Narrative medicine may take certain methodological cues from literary studies, linguistics and narrative theory, but until now it has remained firmly grounded in the health sector. It views storytelling and narrative as tools that can improve the performance of medical practitioners – first, by helping them process the confronting nature of their everyday jobs, and then by facilitating more effective communication with patients. Narrative competence thus provides an important supplement to the medical gaze, enhancing the clinical experience for practitioner and patient alike. But narrative medicine also has important implications from a literary point of view. It highlights the special position that the medical worker occupies in terms of being able to observe a cross-section of society. When a medical practitioner decides to engage not only with the scientific method of evidence-based medicine but also in the arts-based practice of narrative medicine, he or she has the opportunity to make an intervention in the broader culture. Consequently, the literature that emerges almost as an offshoot of narrative medicine is capable of creating forms of representation that more accurately reflect the heterogeneity of social conformance. It is a literature that draws attention to demographic sectors of society that might otherwise be denied mainstream representation.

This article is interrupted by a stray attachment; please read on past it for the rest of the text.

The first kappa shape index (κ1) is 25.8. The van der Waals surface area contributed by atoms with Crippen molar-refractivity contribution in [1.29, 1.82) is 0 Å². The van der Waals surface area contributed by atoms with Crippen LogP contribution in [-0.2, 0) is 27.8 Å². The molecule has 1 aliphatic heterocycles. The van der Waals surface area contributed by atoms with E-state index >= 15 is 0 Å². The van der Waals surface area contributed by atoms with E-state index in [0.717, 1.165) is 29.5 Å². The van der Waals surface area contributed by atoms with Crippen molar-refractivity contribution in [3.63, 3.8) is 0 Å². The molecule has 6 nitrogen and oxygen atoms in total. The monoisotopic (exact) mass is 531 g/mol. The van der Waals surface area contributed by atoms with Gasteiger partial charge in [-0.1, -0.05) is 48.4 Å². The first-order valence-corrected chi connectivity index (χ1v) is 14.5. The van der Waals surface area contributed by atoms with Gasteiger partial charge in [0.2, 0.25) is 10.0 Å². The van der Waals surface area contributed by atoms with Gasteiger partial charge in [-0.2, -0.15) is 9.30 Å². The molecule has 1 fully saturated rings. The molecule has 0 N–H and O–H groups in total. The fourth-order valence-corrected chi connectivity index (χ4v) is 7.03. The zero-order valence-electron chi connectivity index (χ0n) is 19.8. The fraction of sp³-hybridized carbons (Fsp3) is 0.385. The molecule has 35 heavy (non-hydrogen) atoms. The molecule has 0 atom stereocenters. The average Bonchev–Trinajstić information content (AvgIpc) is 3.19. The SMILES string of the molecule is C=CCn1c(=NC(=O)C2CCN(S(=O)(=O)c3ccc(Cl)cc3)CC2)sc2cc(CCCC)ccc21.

This essay examines the ways in which a medical practice can inform a writing practice, and vice versa. Using the work of Chinese-Australian author Melanie Cheng as a case study, I show how narrative medicine traverses an important space between the medical gaze and the empathetic instinct. Cheng has worked as a General Practitioner (GP) for over ten years, whilst developing a parallel writing career. Her debut collection of short stories, Australia Day (2017), functions on one level as a therapeutic outlet for Cheng’s day job. In addition, by recasting the GP as a repository of secrets, her stories provide matchless insights into the lives of people from a range of different cultural and socio-economic backgrounds. Cheng’s writing therefore transcends the boundaries of her own personal history and ethnicity, pointedly venturing beyond the territory expected of her as a Chinese-Australian author. Viewing Cheng’s work through the lens of her medical training shows us how the practice of medicine can work alongside that of writing to deepen our understanding of what is commonly referred to as the ‘human condition’.



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